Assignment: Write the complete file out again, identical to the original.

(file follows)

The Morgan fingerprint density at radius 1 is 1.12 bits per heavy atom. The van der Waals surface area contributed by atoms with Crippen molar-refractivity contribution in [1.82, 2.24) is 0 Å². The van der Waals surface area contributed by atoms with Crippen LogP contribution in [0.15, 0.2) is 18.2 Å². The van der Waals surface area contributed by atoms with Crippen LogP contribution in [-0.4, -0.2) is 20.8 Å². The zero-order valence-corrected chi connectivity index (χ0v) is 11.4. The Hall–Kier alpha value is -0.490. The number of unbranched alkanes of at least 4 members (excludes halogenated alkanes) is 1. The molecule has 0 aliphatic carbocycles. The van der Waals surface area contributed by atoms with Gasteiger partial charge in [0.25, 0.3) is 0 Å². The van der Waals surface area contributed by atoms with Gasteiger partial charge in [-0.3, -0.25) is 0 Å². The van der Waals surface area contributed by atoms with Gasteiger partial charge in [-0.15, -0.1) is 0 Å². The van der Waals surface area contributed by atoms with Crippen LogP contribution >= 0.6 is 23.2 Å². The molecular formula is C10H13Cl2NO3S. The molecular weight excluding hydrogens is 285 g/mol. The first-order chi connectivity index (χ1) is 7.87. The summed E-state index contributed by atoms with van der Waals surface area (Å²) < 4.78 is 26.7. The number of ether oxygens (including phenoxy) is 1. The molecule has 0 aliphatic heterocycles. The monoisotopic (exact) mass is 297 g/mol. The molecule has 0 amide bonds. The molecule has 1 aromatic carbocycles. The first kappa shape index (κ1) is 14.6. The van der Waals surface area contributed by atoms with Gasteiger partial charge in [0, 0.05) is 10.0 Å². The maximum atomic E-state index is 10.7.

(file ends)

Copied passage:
The Morgan fingerprint density at radius 1 is 1.12 bits per heavy atom. The van der Waals surface area contributed by atoms with Crippen molar-refractivity contribution in [1.82, 2.24) is 0 Å². The van der Waals surface area contributed by atoms with Crippen LogP contribution in [0.15, 0.2) is 18.2 Å². The van der Waals surface area contributed by atoms with Crippen LogP contribution in [-0.4, -0.2) is 20.8 Å². The zero-order valence-corrected chi connectivity index (χ0v) is 11.4. The Hall–Kier alpha value is -0.490. The number of unbranched alkanes of at least 4 members (excludes halogenated alkanes) is 1. The molecule has 0 aliphatic carbocycles. The van der Waals surface area contributed by atoms with Gasteiger partial charge in [0.25, 0.3) is 0 Å². The van der Waals surface area contributed by atoms with Gasteiger partial charge in [-0.3, -0.25) is 0 Å². The van der Waals surface area contributed by atoms with Gasteiger partial charge in [-0.15, -0.1) is 0 Å². The van der Waals surface area contributed by atoms with Crippen LogP contribution >= 0.6 is 23.2 Å². The molecular formula is C10H13Cl2NO3S. The molecular weight excluding hydrogens is 285 g/mol. The first-order chi connectivity index (χ1) is 7.87. The summed E-state index contributed by atoms with van der Waals surface area (Å²) < 4.78 is 26.7. The number of ether oxygens (including phenoxy) is 1. The molecule has 0 aliphatic heterocycles. The monoisotopic (exact) mass is 297 g/mol. The molecule has 0 amide bonds. The molecule has 1 aromatic carbocycles. The first kappa shape index (κ1) is 14.6. The van der Waals surface area contributed by atoms with Gasteiger partial charge in [0, 0.05) is 10.0 Å². The maximum atomic E-state index is 10.7.